Unfortunately, Gu seems faced with a similar dilemma as his protagonist. You see, a film based on just this single cry from the artistic community may be enough to attract like-minded professionals, but it certainly won’t sell a movie. So instead his scriptwriter Gu Wei has wrapped their critique of the commercialisation of moviemaking around a love story between Sha Guo and a beautiful young model Xiaoxi (Angelababy) whom he first meets on WeChat, their meet-cute happening over a Chinese Shar-Pei dog left by Xiaoxi’s ex-boyfriend which she asks Sha Guo (whose WeChat nickname happens to be that dog breed) to take care of while she goes away for an photoshoot assignment.
Because of the nature of Xiaoxi’s work, much of their romance is played out over WeChat text and audio messages, which as customary to a youth-oriented film like this, appears as super-impositions on the screen, complete with plenty of cutesy emoticons. Like we said, Gu needed to find a hook to draw his audience in, and quite possibly due to commercial pressures, has inserted a half-hearted love story which really doesn’t go anywhere. Not even Angelababy’s vivacious performance nor Chen He’s more subdued complement manages to convince that their attraction goes beyond the former’s ‘Shar Pi’ or their mutual exchange of words and recordings.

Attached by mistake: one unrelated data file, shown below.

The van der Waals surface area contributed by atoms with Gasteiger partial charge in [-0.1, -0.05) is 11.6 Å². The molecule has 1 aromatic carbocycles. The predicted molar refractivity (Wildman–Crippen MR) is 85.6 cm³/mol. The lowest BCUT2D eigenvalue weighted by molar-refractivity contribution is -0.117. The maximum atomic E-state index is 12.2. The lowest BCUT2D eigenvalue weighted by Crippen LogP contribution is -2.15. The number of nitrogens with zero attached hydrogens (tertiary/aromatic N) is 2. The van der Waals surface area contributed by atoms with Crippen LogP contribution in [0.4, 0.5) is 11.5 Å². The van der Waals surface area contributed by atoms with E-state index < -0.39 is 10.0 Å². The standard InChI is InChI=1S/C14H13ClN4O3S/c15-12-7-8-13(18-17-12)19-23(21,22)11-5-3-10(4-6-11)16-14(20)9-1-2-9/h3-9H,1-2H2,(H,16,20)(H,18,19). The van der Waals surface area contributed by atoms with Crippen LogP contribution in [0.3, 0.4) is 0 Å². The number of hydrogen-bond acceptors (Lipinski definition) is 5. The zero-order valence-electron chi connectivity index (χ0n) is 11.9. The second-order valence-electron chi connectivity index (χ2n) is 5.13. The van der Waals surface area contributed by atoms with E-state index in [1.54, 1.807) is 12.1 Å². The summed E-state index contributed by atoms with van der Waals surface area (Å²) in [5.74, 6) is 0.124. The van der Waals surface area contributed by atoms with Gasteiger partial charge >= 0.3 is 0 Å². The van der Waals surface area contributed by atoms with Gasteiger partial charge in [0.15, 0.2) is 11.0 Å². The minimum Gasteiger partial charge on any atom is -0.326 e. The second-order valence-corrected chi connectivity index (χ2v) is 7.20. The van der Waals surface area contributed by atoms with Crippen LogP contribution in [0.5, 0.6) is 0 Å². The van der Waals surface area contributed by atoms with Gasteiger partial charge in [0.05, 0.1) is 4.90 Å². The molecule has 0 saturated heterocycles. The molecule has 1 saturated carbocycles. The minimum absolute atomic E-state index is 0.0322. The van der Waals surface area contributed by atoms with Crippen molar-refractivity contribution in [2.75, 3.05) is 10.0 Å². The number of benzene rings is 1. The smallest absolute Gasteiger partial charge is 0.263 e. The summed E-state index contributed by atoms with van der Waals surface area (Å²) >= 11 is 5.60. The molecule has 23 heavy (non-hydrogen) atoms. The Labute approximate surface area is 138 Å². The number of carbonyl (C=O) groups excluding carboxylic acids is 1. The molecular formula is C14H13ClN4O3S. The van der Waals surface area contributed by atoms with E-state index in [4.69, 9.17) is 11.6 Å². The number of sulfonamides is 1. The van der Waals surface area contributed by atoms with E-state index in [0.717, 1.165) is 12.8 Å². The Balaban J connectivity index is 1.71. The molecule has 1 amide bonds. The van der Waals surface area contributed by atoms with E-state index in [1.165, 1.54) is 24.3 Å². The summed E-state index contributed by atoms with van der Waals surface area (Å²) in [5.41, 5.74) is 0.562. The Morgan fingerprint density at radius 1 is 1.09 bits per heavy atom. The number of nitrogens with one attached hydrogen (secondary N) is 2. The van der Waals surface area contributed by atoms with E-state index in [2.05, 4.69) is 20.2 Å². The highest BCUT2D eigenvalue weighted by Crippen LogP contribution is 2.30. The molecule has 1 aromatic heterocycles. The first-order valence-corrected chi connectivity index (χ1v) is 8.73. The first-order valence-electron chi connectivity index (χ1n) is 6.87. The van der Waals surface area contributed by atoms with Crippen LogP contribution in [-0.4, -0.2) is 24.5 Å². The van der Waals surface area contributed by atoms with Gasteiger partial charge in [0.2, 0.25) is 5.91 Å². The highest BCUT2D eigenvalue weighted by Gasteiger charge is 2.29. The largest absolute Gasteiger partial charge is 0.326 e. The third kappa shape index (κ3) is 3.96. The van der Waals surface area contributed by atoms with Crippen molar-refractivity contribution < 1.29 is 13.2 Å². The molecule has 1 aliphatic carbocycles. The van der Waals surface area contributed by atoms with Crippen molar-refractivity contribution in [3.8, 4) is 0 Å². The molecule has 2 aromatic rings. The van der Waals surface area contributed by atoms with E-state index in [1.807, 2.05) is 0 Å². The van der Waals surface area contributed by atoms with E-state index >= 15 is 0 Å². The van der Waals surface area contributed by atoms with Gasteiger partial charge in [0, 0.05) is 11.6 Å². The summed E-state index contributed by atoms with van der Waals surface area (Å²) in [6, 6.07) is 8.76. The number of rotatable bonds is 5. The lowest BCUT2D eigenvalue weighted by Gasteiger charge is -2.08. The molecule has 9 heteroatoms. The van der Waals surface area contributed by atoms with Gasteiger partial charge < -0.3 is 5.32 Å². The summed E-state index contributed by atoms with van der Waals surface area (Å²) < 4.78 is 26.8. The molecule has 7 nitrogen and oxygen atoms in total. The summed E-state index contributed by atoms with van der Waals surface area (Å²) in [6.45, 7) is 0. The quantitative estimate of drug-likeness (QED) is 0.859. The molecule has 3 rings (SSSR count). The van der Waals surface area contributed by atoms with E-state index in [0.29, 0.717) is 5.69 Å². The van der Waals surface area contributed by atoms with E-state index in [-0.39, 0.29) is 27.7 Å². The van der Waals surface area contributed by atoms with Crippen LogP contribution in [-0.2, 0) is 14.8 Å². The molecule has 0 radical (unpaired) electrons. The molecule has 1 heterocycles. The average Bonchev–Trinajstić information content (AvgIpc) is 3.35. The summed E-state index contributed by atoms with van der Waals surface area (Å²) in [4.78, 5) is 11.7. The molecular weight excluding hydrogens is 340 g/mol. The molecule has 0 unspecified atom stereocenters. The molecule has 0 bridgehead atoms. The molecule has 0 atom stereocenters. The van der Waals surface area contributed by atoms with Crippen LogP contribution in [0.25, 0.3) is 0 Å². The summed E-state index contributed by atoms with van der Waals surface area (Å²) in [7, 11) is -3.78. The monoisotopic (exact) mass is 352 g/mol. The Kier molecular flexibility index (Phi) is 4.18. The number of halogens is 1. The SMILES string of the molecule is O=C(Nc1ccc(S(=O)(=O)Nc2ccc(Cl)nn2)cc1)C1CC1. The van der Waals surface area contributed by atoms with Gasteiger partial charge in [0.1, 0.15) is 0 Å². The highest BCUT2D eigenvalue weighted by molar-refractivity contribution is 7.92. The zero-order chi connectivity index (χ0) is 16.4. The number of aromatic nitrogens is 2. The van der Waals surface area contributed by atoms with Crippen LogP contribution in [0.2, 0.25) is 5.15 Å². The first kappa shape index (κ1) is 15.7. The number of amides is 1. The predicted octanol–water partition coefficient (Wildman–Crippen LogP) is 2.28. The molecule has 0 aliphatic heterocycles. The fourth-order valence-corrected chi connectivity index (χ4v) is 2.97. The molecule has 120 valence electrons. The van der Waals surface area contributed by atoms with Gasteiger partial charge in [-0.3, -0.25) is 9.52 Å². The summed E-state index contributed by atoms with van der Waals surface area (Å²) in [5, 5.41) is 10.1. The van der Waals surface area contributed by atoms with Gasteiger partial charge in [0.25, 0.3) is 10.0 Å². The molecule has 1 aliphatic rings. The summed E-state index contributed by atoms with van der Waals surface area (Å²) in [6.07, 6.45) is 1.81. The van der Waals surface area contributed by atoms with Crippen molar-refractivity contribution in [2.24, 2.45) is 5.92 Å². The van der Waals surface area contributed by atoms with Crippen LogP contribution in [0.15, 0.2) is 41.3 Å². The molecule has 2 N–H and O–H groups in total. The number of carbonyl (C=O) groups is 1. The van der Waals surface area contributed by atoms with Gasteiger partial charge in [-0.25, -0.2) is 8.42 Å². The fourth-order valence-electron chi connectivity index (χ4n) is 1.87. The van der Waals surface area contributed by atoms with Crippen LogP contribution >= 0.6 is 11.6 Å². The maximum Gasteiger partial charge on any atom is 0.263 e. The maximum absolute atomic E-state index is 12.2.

And in his fourth directorial outing, renowned cinematographer Gu opts for a complete change in tone and pace from his previous three serious-minded dramas. With sped-up frames and rapid-fire editing, Gu aims for a madcap style of comedy that is clearly meant to be over-the-top; nonetheless, his scripting can’t quite catch up by the half-hour mark, so much so that what energy he tries to build at the start quickly fizzles out as the antics get increasingly repetitive and come off ingratiating. Gu also fails to tread the fine line between satire and caricature, and unfortunately most of the characters – and his scenarios – come off the latter than the former.
In a case of life imitating art, Gu’s own film seems to be a victim of the very same pressures that he has tried to portray. What is really intended as a parody of how artists have lost their integrity at the whims and fancies of their commercial investors has been packaged by way of a modern-day romance set in the age of mobile devices and WeChats, which in the process has dulled its satirical wit with broad slapstick that not even cameos by real-life stars Jiang Wu, Wang Baoqiang and Zhang Wen can redeem. No matter that it decides to take a self-serious turn towards the end, by that point not even a personal tragedy can get this farce’s own head out of the clouds.
(Neither a witty satire on the commercialisation of moviemaking nor a lively rom-com, this half-hearted film is, as its title suggests, pure fluff)
Review by Gabriel Chong